Batman Annual #1: The New Mr. Freeze

Victor Fries arrives in the New 52, and he's not the same as you remember. That doesn't seem to be a good thing.

Iann Robinsonby Iann Robinson

Batman Annual #1

Batman Annual #1 is one of those issues that had me, right up until the end. I was really excited to see a story about Mr. Freeze, a woefully underused member of Batman’s rogue’s gallery. The character debuted in 1959 under the name Mr. Zero and, from humble beginnings, has managed to grow into a formidable and layered antagonist. Batman Annual #1 attempts to revamp Mr. Freeze’s origin for the New 52 universe and while it adds some really interesting ideas, it takes away a hugely important element.

The story opens with Freeze as a child. Walking with his beloved mother, Freeze watches her fall through a patch of thin ice and almost die. Jump ahead to present day. Freeze is in Arkham Asylum being interviewed by a psychiatrist about the Court Of Owls. Turns out the Court stole Mr. Freeze’s formula that would allow them to bring their Talon soldiers back to life. The shrink begins delving into the topic of Nora, the love of Mr. Freeze’s life and the one he has tried to save with all of his research. Instead of answering, Freeze promptly kills the doctor and escapes.

From there, the story flashes back to when Mr. Freeze was the brilliant scientist Dr. Victor Fries attempting to work on his cryogenic formulas in secret. Wayne Industries had been funding Dr. Fries to help save organs for transplant. Instead, the good doctor has been trying to use his work to save his beloved Nora.

Bruce Wayne discovers what he’s doing and tries to terminate the cash flow. In the struggle, an accident turns Freeze from a scientist to the mutated master of cold and ice. He blames Wayne for the accident and for taking Nora from him. Jump back to the present. Freeze launches an attack on Bruce Wayne that sees him battle Nightwing, Robin and finally Batman. In the final assault, a new detail emerges about Freeze, one that, as far as I’m concerned, castrates the character.

When writer Paul Dini brought Mr. Freeze into Batman The Animated Series, he created a back-story that has become canon for the character. Part of that canon was Freeze’s dedication to his frozen wife Nora, the only woman who ever loved him. It’s everything to the character, it makes him who he is and gives him a drive that we can all relate to on some level. In Batman Annual #1, writers Scott Snyder and James Tynion IV take that motivation away. In the New 52, Mr. Freeze never knew Nora, she was some test subject he wrote a paper on and became obsessed with.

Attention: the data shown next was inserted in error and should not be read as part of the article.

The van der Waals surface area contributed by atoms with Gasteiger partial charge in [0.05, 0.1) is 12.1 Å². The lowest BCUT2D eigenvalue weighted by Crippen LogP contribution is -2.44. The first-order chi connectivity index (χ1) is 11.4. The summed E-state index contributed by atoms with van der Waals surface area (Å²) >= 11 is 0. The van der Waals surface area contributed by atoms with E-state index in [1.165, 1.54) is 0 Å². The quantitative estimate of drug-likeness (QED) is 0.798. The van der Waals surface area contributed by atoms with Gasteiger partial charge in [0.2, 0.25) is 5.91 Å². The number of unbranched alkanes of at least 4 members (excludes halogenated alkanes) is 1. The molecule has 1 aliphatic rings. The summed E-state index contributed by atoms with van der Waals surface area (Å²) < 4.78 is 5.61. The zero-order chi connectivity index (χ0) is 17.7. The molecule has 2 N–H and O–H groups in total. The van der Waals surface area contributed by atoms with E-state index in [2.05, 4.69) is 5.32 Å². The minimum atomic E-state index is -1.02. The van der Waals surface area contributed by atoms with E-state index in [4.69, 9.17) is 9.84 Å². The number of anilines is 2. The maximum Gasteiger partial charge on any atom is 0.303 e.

Why? What’s the point in removing the one thing that helped to raise Freeze above the typical character? Now, instead of a flawed and tragic villain, he’s just a nut job. To their credit, Snyder and Tynion do build another back-story. In the New 52, Freeze first becomes obsessed with the cold when his mother falls through the ice. Later, seeing the effects the exposure has done to his mother, Freeze dumps her back into the freezing river. It’s never explained if he does this to preserve her or kill her but based on his actions as an adult, I’m guessing he thinks the cold will hold her forever the way he has always known her.

The idea there is cool, and would have made a great addition to the legacy of Mr. Freeze. As a replacement for the Nora story, it fails. Sure, the idea of doing something for a love you’re trying to save is an age-old plot device, but it works with Freeze and his whole identity. The new origin reduces the character down to a boring cliché of a disturbed boy who was driven over the edge because of mommy issues. What’s worse is that, rather than leave the Nora story out of the new origin, Snyder and Tynion's use of it is really forced, as if they wanted to make sure they didn’t upset the Batman fans too much.

Jason Fabok’s art is nicely done, with the exception of the flashback to Wayne and Freeze’s first meeting.  The lion’s share of this book is solid comic book fare. Strong lines, a nice sense of pacing and action, and Fabok’s talent with the faces of the character. I enjoyed how he used brighter tones to show the flashback of Freeze as a child and then left the rest of the story dark, almost noir. The scene where Wayne and Freeze first meet steps outside all of that and attempts a painted fine-art feel, which just hangs there with no punch to it. Batman Annual #1 is a great story, but this new origin for Mr. Freeze sets the character down a road fraught with boredom.


(3 Story, 4 Art)